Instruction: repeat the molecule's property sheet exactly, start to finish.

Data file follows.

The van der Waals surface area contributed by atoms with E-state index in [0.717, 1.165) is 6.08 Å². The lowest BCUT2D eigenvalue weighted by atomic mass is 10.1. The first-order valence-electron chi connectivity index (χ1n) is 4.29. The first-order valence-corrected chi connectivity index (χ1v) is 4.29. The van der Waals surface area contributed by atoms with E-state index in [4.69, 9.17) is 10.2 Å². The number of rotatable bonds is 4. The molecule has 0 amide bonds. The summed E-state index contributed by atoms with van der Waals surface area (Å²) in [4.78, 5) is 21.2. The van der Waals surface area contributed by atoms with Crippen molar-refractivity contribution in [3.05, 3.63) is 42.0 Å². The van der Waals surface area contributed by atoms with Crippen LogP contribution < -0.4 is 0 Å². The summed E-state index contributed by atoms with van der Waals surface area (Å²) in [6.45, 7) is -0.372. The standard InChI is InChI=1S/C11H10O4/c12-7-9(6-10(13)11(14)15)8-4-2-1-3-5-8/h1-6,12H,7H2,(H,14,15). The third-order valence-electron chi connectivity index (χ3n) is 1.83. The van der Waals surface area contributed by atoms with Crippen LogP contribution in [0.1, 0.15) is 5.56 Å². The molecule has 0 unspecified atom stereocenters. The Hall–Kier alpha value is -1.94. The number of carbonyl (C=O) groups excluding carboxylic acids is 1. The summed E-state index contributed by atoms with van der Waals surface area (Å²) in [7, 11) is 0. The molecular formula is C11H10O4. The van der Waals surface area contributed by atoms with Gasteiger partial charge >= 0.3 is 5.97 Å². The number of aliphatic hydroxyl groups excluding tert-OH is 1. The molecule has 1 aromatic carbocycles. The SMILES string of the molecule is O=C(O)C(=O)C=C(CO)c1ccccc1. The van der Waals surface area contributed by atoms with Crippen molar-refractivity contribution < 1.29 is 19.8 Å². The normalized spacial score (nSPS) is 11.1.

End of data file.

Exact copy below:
The van der Waals surface area contributed by atoms with E-state index in [0.717, 1.165) is 6.08 Å². The lowest BCUT2D eigenvalue weighted by atomic mass is 10.1. The first-order valence-electron chi connectivity index (χ1n) is 4.29. The first-order valence-corrected chi connectivity index (χ1v) is 4.29. The van der Waals surface area contributed by atoms with E-state index in [4.69, 9.17) is 10.2 Å². The number of rotatable bonds is 4. The molecule has 0 amide bonds. The summed E-state index contributed by atoms with van der Waals surface area (Å²) in [4.78, 5) is 21.2. The van der Waals surface area contributed by atoms with Crippen molar-refractivity contribution in [3.05, 3.63) is 42.0 Å². The van der Waals surface area contributed by atoms with Crippen LogP contribution < -0.4 is 0 Å². The summed E-state index contributed by atoms with van der Waals surface area (Å²) in [6.45, 7) is -0.372. The standard InChI is InChI=1S/C11H10O4/c12-7-9(6-10(13)11(14)15)8-4-2-1-3-5-8/h1-6,12H,7H2,(H,14,15). The third-order valence-electron chi connectivity index (χ3n) is 1.83. The van der Waals surface area contributed by atoms with Crippen LogP contribution in [0.1, 0.15) is 5.56 Å². The molecule has 0 unspecified atom stereocenters. The Hall–Kier alpha value is -1.94. The number of carbonyl (C=O) groups excluding carboxylic acids is 1. The summed E-state index contributed by atoms with van der Waals surface area (Å²) in [7, 11) is 0. The molecular formula is C11H10O4. The van der Waals surface area contributed by atoms with Gasteiger partial charge >= 0.3 is 5.97 Å². The number of aliphatic hydroxyl groups excluding tert-OH is 1. The molecule has 1 aromatic carbocycles. The SMILES string of the molecule is O=C(O)C(=O)C=C(CO)c1ccccc1. The van der Waals surface area contributed by atoms with Crippen molar-refractivity contribution < 1.29 is 19.8 Å². The normalized spacial score (nSPS) is 11.1.